I would call that northwest group a mini-lizard at best, not a dragon.
White also has a weak group in the southeast, and Black has a huge moyo in the south.
Not counting this moyo and the weak groups, the two players’ territories seem about equal.
If the Black mini-lizard dies but Black’s moyo becomes territory, then Black wins.
If the Black mini-lizard survives and Black’s moyo doesn’t become territory, Black probably wins too.
If White kills the Black group in the northwest and survives with the White group in the southeast and completely destroys the Black moyo in the south, then yes, White will win. But that seems relatively unlikely.
(OGS’ ai analysis gives White 70% winrate at that point, though, so apparently the computer disagrees. But 40 moves later, once it’s clear the Black group is alive and White has no compensation, it gives 80% winrate to Black.)
Sumire made a 20+ point mistake. As you can see there’re two black’s groups trying not to be dead. Upper one can only have one eye by capturing two stones so gotta connect to the lefter stones. Middle one can connect to bottom by capturing two stones but black doesn’t have time.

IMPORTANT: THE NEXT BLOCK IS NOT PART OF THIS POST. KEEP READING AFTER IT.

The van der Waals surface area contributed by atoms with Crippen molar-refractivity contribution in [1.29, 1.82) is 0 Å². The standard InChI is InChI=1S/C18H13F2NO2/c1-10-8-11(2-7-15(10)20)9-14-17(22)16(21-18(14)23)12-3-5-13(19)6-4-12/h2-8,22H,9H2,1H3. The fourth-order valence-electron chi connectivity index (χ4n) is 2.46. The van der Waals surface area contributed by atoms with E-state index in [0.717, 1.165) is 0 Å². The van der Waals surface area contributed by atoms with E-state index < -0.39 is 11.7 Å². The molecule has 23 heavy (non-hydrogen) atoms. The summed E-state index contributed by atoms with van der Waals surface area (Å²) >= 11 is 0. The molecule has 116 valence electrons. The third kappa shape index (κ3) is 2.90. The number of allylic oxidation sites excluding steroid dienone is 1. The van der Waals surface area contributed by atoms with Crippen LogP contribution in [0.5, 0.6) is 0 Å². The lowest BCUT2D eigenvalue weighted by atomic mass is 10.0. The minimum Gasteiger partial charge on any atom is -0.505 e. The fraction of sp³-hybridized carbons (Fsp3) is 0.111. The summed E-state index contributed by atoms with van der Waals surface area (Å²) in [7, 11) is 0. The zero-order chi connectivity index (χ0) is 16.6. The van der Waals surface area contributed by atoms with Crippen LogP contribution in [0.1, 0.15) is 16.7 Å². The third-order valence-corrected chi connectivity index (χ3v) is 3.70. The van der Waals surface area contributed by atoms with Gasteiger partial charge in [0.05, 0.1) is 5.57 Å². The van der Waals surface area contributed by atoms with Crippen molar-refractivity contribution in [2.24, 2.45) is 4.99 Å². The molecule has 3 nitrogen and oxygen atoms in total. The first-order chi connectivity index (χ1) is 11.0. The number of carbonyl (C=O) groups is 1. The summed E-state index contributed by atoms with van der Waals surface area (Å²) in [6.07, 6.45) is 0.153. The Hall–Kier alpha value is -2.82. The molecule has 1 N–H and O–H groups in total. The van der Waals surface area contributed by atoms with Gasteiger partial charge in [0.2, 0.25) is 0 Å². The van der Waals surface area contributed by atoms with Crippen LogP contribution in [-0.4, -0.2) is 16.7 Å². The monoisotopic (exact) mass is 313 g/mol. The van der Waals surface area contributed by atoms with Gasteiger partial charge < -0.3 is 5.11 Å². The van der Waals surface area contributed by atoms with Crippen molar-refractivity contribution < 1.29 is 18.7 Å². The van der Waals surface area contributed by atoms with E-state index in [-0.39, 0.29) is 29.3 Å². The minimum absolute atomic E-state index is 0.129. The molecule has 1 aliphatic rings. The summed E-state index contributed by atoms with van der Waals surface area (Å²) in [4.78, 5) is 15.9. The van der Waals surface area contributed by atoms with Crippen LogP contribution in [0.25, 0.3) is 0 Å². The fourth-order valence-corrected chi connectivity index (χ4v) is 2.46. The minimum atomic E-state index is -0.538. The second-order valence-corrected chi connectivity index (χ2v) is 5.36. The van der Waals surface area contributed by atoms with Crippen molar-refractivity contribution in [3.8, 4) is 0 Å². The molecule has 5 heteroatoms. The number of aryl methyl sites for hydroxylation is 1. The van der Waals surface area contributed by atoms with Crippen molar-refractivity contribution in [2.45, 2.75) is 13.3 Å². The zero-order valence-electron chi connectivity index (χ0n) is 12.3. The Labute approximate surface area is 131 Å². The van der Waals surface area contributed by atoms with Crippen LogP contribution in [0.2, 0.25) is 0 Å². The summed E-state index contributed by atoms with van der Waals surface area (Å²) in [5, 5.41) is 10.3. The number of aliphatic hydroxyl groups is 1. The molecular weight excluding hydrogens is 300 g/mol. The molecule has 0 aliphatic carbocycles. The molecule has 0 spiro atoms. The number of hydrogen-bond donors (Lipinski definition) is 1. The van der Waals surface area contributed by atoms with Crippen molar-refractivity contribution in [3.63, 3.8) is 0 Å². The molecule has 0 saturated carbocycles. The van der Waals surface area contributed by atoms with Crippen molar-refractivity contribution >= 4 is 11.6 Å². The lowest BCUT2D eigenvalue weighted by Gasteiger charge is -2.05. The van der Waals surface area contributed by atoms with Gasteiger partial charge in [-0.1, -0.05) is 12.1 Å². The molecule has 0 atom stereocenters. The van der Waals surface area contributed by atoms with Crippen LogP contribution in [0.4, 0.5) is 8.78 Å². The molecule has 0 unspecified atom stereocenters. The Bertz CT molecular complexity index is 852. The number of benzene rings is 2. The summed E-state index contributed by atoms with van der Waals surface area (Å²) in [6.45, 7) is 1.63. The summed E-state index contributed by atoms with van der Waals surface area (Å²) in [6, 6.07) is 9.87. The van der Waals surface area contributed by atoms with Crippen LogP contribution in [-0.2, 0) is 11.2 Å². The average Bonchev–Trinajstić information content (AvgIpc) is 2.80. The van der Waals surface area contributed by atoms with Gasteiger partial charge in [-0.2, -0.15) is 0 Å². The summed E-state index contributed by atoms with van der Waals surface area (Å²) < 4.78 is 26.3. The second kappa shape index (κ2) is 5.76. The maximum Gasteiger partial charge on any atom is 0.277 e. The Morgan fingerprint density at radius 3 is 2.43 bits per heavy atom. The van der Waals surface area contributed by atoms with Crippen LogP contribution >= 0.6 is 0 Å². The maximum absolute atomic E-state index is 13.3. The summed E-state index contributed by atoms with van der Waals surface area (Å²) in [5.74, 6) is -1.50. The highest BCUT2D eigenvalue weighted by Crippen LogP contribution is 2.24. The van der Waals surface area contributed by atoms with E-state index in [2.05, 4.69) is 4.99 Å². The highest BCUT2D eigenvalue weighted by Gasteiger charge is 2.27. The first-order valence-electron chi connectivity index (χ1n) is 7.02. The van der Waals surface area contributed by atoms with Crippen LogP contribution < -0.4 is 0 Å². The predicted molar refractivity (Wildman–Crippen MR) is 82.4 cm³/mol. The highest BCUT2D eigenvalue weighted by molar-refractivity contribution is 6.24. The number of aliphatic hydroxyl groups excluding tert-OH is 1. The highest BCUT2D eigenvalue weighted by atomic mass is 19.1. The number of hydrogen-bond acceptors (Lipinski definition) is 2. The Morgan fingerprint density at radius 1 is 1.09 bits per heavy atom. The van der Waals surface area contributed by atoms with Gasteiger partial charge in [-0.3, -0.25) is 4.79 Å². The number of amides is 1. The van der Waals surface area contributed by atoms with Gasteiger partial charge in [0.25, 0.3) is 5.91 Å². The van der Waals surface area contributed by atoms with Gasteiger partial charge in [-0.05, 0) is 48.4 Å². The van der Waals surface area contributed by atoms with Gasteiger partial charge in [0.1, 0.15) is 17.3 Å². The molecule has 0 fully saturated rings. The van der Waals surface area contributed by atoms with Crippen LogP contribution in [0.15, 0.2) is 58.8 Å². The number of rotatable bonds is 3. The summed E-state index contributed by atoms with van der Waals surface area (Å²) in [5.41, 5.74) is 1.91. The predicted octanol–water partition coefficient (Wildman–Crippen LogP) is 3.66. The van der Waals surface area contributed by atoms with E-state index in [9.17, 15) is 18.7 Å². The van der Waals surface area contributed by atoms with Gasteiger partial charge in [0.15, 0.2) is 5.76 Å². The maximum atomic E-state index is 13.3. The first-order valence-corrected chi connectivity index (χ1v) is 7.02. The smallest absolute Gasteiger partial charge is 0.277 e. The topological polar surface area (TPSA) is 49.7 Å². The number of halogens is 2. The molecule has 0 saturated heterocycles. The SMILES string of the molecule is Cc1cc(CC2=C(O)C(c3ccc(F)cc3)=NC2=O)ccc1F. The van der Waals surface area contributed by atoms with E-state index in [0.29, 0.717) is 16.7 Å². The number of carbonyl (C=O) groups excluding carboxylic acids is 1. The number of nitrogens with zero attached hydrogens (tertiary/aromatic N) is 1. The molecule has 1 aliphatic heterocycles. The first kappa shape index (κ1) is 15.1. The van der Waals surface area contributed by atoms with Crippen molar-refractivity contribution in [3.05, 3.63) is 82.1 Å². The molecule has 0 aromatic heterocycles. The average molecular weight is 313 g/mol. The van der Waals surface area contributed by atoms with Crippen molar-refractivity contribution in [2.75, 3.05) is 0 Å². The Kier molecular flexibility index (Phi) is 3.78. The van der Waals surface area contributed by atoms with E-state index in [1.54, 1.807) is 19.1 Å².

Baffling because why did Ueno make such weak moves, or baffling because it wasn’t obvious that she would get beaten so badly? Ueno is one of my favorite players and kind of a role model in a way. I love and relate to her aggressive and intuitive style, which is for me the most fun way to play. But it does come with the downside of sometimes walking yourself into a heavy loss when you fail to do an accurate and timely reading…
He is 7d EGF with a rating around #10 in Europe, similar to the 1p EGF pros.
It seems he is not quite as strong as the 8d EGF Korean amateurs (also former yunguseng) currently playing in Europe: Kim Young-Sam, Hwang In-Seong and Kim Seong-Jin.